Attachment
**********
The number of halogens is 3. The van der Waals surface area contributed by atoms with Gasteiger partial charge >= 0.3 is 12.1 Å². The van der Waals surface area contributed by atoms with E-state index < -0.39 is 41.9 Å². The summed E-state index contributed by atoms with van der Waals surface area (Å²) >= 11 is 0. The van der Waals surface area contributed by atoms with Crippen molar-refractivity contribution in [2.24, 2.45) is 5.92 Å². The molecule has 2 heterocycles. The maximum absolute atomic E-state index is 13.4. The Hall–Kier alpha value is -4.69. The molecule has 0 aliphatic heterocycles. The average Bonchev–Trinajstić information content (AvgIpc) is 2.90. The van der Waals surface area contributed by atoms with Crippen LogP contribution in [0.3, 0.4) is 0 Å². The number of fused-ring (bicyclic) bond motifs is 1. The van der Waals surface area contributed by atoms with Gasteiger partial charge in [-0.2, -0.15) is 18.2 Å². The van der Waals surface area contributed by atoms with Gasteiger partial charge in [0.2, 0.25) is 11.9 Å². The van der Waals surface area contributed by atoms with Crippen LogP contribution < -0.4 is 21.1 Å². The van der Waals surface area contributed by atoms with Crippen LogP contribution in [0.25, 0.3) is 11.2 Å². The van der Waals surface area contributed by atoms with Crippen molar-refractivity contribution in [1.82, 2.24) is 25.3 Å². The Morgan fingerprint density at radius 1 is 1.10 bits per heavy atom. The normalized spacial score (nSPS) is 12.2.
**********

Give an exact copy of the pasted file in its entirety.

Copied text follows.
The number of halogens is 3. The van der Waals surface area contributed by atoms with Gasteiger partial charge >= 0.3 is 12.1 Å². The van der Waals surface area contributed by atoms with E-state index < -0.39 is 41.9 Å². The summed E-state index contributed by atoms with van der Waals surface area (Å²) >= 11 is 0. The van der Waals surface area contributed by atoms with Crippen molar-refractivity contribution in [2.24, 2.45) is 5.92 Å². The molecule has 2 heterocycles. The maximum absolute atomic E-state index is 13.4. The Hall–Kier alpha value is -4.69. The molecule has 0 aliphatic heterocycles. The average Bonchev–Trinajstić information content (AvgIpc) is 2.90. The van der Waals surface area contributed by atoms with Crippen LogP contribution in [0.3, 0.4) is 0 Å². The number of fused-ring (bicyclic) bond motifs is 1. The van der Waals surface area contributed by atoms with Gasteiger partial charge in [-0.2, -0.15) is 18.2 Å². The van der Waals surface area contributed by atoms with Gasteiger partial charge in [0.2, 0.25) is 11.9 Å². The van der Waals surface area contributed by atoms with Crippen LogP contribution < -0.4 is 21.1 Å². The van der Waals surface area contributed by atoms with Crippen LogP contribution in [0.25, 0.3) is 11.2 Å². The van der Waals surface area contributed by atoms with Crippen molar-refractivity contribution in [1.82, 2.24) is 25.3 Å². The Morgan fingerprint density at radius 1 is 1.10 bits per heavy atom. The normalized spacial score (nSPS) is 12.2.